Impact heating of the early Martian climate
Kathryn Steakley, NMSU Astronomy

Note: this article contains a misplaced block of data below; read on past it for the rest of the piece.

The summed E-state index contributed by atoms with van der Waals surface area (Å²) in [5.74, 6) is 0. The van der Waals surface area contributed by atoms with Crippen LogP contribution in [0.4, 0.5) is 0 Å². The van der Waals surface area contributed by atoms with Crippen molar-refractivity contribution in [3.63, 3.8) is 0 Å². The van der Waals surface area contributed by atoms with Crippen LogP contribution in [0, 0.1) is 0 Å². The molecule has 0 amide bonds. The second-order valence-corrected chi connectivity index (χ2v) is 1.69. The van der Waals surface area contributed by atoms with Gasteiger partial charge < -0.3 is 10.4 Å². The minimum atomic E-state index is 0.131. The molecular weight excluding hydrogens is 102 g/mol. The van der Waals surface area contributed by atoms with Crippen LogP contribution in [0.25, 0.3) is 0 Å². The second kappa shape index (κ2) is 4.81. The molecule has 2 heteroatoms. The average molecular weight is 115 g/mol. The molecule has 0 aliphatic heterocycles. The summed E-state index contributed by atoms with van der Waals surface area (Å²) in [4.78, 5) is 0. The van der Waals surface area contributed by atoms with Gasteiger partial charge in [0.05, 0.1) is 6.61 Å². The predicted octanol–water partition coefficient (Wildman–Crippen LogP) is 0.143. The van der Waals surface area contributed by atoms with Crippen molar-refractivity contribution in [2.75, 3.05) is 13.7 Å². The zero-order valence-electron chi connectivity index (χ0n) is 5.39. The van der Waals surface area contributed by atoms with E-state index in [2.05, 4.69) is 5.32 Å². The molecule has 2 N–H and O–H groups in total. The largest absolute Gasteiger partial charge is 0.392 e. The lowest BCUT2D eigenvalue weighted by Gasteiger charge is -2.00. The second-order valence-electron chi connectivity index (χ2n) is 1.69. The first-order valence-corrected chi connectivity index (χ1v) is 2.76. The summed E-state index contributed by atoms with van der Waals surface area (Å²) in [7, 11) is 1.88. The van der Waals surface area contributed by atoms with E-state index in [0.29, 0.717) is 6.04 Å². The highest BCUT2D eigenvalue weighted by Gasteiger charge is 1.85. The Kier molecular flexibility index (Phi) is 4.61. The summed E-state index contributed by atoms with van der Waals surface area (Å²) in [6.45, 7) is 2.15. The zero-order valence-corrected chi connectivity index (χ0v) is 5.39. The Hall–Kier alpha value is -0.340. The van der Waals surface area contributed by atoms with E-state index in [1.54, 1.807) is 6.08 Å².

The nature of Mars’ ancient climate has been the subject of debate for decades. Abundant geologic evidence suggests that liquid water flowed on the surface of Mars during the late Noachian and early Hesperian eras (~3.5 – 3.8 billion years ago), but climate models struggle to reproduce such warm and wet conditions. Characterizing the climate that supported this aqueous activity and constraining the duration and intensity of warm and wet periods is crucial to understanding whether Mars was habitable in the past. 1-D climate modeling studies suggest that asteroid impacts are capable of inducing greenhouse warming on early Mars due to the substantial amounts of energy and water that are injected into the atmosphere (Segura et al., 2008). We use a 3-D global climate model (GCM) to simulate the post-impact climate conditions presented in Segura et al. (2008) (30-, 50-, and 100-km impactors in 150 mbar, 1 bar, and 2 bar atmospheres) and examine the resulting global distributions of surface temperatures and precipitation to assess whether these post-impact climates can facilitate valley network formation in Mars’ southern highlands. We find that these post-impact scenarios do result in above-freezing temperatures and 10s of cm of rainfall in the southern highlands, but that ultimately these warm and wet periods are short lived (on the order of years) and do not support the sustained warm and wet conditions that facilitate valley network formation. We find that scenarios with high surface pressures and scenarios with radiatively active clouds experience longer periods of above-freezing temperatures and result in higher final mean annual temperatures (up to 272.8K in our warmest scenario). In future work, we will investigate other greenhouse gases delivered by impacts in addition to water, including hydrogen and/or methane, to test whether this prolongs the warm and wet periods following impacts.